Experts say some fatalities can be prevented

March 29, 1992|By Royal Ford | Royal Ford,Boston Globe

CONCORD, N.H. -- Last week, an 11-year-old boy was killed when he went off a ski trail and hit a tree -- the fifth person to die while skiing Vermont's slopes this season. Last month, a 16-year-old boy was killed in virtually the same way in New Hampshire, the season's first fatality in that state.

fTC The equipment is better, the trails wider and better groomed -- so why, people ask, do skiers continue to die on the slopes? The experts' answer: While skiing's inherent danger means there will always be fatalities, a little more caution could prevent some of them.

In the 1990-91 season, 28 people were killed in skiing accidents in the United States, according to Ski Industries of America of Fairfax, Va. Yet while not minimizing each death, officials point out that they occurred during about 50 million "skier days" -- a day spent by one skier on the slopes.

Occasionally, skiers are killed in accidents that defy cause or blame. That was the case with 11-year-old Todd Saker of Brookline, Mass., and with 16-year-old Martin Lafoley of Acton, Mass., both of whom were described as good skiers, traveling at moderate speeds on open trails, who fell and slid into the woods.

They were the type of accidents that happen "with no real hazard or collision or fault of anybody," according to Dev Jennings, executive director of Ski New England, a New Hampshire-based organization that promotes the industry.

"We know that there's an inherent risk in skiing," Jennings said this week.

Occasionally, skiers are killed when they venture onto trails far too demanding for their skills. There is no universal system of grading difficulty. Green circles for the easiest slopes, blue squares for intermediate slopes, and black diamonds -- sometimes doubled -- for the expert trails are used on virtually all mountains, but an "intermediate" or even "expert" designation at one resort might rate an "easy" at another.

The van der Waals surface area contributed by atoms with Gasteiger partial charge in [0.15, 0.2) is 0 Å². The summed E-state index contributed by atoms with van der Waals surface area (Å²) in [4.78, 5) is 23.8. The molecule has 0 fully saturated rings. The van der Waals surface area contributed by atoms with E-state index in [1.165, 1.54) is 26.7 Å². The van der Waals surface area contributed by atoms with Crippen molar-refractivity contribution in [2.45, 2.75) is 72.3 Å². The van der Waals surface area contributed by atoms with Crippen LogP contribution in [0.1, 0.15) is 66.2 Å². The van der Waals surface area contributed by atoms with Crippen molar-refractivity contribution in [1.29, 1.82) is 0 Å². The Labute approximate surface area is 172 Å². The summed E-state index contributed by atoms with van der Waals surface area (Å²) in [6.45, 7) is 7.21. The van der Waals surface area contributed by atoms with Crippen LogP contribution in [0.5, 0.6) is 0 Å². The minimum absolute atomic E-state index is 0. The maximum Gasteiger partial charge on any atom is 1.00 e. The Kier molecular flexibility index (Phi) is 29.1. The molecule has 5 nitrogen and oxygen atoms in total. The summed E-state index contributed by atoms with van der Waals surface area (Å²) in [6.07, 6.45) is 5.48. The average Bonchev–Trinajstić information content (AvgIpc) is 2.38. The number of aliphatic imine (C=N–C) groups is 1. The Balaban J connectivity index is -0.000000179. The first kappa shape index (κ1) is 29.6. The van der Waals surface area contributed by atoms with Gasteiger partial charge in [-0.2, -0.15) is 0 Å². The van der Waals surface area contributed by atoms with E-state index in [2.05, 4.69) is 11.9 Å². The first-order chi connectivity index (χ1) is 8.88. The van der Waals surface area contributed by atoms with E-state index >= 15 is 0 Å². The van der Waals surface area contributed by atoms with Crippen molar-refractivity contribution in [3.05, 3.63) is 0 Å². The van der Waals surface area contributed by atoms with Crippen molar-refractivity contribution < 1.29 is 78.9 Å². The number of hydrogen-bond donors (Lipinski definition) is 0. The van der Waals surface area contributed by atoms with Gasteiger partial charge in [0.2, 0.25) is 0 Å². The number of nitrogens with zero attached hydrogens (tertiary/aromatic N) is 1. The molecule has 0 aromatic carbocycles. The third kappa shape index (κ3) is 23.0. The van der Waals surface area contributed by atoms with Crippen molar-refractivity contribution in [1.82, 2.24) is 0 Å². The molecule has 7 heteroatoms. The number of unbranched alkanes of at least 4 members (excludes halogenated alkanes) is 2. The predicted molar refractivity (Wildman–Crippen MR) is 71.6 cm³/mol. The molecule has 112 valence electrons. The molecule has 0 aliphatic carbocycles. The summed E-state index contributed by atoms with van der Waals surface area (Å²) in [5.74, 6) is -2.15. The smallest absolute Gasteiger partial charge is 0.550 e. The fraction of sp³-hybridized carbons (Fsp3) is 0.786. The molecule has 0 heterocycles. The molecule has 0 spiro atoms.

"A trail in Massachusetts at, say, Wachusett, that's got a black diamond on it might barely be a blue square up in Vermont," said Ford Hubbard, construction supervisor for Sno-engineering Inc. of Littleton, N.H., a worldwide designer and builder of ski areas.

Skip King, a spokesman for Sunday River Ski Area in Emery, Maine, said skiers should note that trail maps warn that designations "are relative to each mountain."

"It's critically important that people understand that what's a black diamond at one ski area might be a green circle at some other place," he said.

But what leads to about 75 percent of the catastrophic accidents, according to Stephen Over, head of the National Ski Patrol in Lakewood, Colo., is people skiing too fast for their abilities and too close to trees to leave room for error.

"Part of the reason people go skiing is for the thrill, the personal thrill that skiing offers, which is speed," Over said, "but the speed that attracts adds an inherent danger."

Indeed, speed and "pushing the edge" are part of the patter when it comes to selling the sport and its equipment.